Tumbleweeds, p.1Leila Meacham
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For you, Ann Ferguson Zeigler, with appreciation for the pleasure of your company on the journey
Our sins, like our shadows when day is in its glory, scarce appear. Toward evening, how great and monstrous they appear.
—Sir John Suckling
The call he’d been expecting for twenty-two years came at midnight when he was working late at his desk. He had a second’s start, the kind of stab he’d experienced often in the first years when the telephone rang in the early hours, but with the passage of time the duties of his office had accustomed him to its ring in the middle of the night.
The name of the caller appeared in the identification screen, and his heart did a flip-flop. He plucked the receiver from its holder before a second ring could disturb the household. “Hello?”
A chuckle, dry and mocking. “The same. You up?”
“I am now. Where are you calling from?”
“I’ll get to that in a minute. How are you, Tiger?”
“Surprised. It’s been a long time.”
“Not so long that you didn’t recognize my voice. I find that kind of comforting. I’m coming home, John.”
John drew up in his chair. “You are? After all this time? What for?”
“I have a few loose ends to tidy up.”
“Don’t you think it’s a little late for that?”
Another chuckle, devoid of mirth. “Still the same old John—guardian of my conscience.”
“I seem to have failed miserably.”
“Oh, I wouldn’t say that.”
John waited, refusing to rise to the lure the loaded tone invited. After a probing pause, Trey added, “The Tysons are interested in buying my aunt’s house. I told Deke I’d come to Kersey and we could talk about it. I’ve got to do something about Aunt Mabel’s things anyway, arrange for their disposal.”
“The Tysons? I thought they’d moved to Amarillo and Deke had bought a home security business there.”
“They did, but Deke’s retiring and wants to come back to Kersey to live. His wife’s always had an eye on my aunt’s house. A surprising turn of events, wouldn’t you say?”
“Not as surprising as some I’ve known. Where are you?”
“In Dallas. A connecting flight would have gotten me into Amarillo too late for my indigestion. I’ll fly in there in the morning, pick up a car, and meet the Tysons at Aunt Mabel’s around eleven o’clock.”
“As long as my business takes. A couple of days is my guess.”
John asked after a guarded silence, “Where are you staying?”
“Why, I was hoping you would put me up.”
Shocked, John asked, “Here? You want to stay here at Harbison House?”
Another dry laugh. “Why not? I don’t mind a bunch of runny-nosed kids. The Harbisons still with you?”
John answered warily, repulsed at the thought of Trey Don Hall sleeping under the Harbisons’ roof. “Yes… Lou and Betty are still here. They help me run the place.”
“That must be nice for you,” Trey said. “I’ll drive out after I’ve met with the Tysons. That should be in time for lunch. We’ll break a little bread together, and maybe I’ll have the good padre hear my confession.”
“I didn’t think you were planning on staying that long.”
Another chuckle, this one familiar. “Spoken like my man. It will be good to see you, John.”
“Same here,” John said, realizing with an ambush of feeling that he meant it.
“Don’t bet on it, Tiger.”
The line went dead, Trey’s last words raising a tickling sensation along John’s nape. Slowly he replaced the receiver and rose from his desk, aware that he’d broken into a mild sweat. He went to stand before a framed picture on the wall. It was an official shot of Kersey High School’s 1985 uniformed football team. Below was the caption DISTRICT CHAMPS. John had been a wide receiver on the team that had made it all the way to win the state championship, and in the picture he stood beside the tall, grinning quarterback and his onetime best friend, Trey Don Hall. Even then, Trey had been called “TD” Hall, a sports announcer’s moniker that had stuck all through his dazzling college playing days and his subsequent career as a quarterback in the National Football League. There were three other group photos of the team lined along the wall, each representing the Kersey Bobcats’ victories in the following play-off games, but the district contest against Delton High School was the one John remembered the most clearly. It was to that group picture that he most often turned his gaze.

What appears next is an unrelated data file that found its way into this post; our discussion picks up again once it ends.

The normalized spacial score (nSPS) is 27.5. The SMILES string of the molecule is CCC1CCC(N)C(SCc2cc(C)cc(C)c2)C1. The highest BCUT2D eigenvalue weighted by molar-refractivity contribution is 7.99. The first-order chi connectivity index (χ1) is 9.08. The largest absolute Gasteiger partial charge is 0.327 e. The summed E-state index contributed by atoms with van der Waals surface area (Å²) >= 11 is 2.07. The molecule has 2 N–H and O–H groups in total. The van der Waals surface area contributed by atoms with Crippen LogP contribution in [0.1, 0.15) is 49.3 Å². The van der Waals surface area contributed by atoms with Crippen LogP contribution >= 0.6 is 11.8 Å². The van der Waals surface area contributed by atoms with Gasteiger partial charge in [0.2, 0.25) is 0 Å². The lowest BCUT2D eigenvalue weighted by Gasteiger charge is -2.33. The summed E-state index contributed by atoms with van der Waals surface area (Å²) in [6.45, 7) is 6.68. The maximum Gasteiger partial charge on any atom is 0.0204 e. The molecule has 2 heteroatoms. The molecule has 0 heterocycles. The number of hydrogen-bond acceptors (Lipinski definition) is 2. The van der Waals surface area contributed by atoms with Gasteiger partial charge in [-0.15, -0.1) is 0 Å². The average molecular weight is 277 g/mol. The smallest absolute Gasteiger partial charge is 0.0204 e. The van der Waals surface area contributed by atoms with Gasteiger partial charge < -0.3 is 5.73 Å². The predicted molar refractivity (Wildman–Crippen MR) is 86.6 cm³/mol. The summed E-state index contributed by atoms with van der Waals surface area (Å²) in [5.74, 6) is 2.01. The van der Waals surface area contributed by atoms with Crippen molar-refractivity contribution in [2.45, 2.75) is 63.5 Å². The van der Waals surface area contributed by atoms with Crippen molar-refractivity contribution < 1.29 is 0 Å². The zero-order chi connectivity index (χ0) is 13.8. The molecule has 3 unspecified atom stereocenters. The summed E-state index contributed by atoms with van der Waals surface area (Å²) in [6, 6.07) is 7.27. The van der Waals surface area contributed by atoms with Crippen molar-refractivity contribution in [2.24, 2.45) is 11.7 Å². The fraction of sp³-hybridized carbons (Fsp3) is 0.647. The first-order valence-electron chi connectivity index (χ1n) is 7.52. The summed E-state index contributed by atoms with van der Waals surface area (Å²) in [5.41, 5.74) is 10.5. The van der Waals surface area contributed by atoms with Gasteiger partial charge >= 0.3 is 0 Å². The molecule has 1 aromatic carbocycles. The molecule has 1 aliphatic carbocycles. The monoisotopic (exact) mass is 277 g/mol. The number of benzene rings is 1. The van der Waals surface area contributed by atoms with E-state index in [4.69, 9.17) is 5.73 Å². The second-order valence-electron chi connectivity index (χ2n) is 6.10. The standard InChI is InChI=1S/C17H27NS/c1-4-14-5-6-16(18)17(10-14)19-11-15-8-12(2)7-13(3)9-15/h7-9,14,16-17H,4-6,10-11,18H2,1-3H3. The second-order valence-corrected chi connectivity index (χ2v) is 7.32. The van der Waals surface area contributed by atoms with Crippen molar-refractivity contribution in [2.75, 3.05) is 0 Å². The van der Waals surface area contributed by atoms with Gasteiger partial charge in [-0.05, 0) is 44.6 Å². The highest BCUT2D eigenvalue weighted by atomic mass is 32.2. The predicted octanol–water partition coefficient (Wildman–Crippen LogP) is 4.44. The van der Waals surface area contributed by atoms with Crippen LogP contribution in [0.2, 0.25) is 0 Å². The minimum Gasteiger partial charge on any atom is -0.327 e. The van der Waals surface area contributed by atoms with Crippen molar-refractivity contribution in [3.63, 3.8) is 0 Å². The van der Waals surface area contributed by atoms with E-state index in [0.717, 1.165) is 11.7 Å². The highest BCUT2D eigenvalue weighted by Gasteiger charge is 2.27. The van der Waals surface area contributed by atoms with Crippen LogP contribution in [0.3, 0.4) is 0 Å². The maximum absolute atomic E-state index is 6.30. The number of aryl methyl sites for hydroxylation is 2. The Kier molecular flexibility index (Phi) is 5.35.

What could be bringing Trey back home after twenty-two years? John didn’t believe for a minute that it had to do with selling his aunt’s house. The place had stood locked up and vacant for the two years since Mabel Church had died and left her nephew the home where he’d grown up, everything still in it but the food perishables and pet parakeet. Trey had no sentimental attachment to his aunt’s things or the handsome brick house where the three of them—he and Trey and Cathy—had hung out all the years of their childhood. He had people who could sell it and dispose of its belongings long-distance. What then? Was he seeking reconciliation and forgiveness? Absolution? Atonement? John might have considered those possibilities had Trey’s tone suggested them, but on the contrary, it had sounded mocking and mysterious. He knew his former friend and football teammate well. TD Hall was coming home for some other purpose, one that most likely would not bode well for anyone. He must warn Cathy.
On the night of January first, 1979, two hours into the New Year, Emma Benson saw a cross on the moon. Wrapped in her old flannel robe, awakened by a strange disquiet, she stepped outside her clapboard house in the town where she’d lived all her life, deep in the Texas Panhandle, and stared up at the unearthly sight, disturbed by a sense the cross was an omen meant personally for her.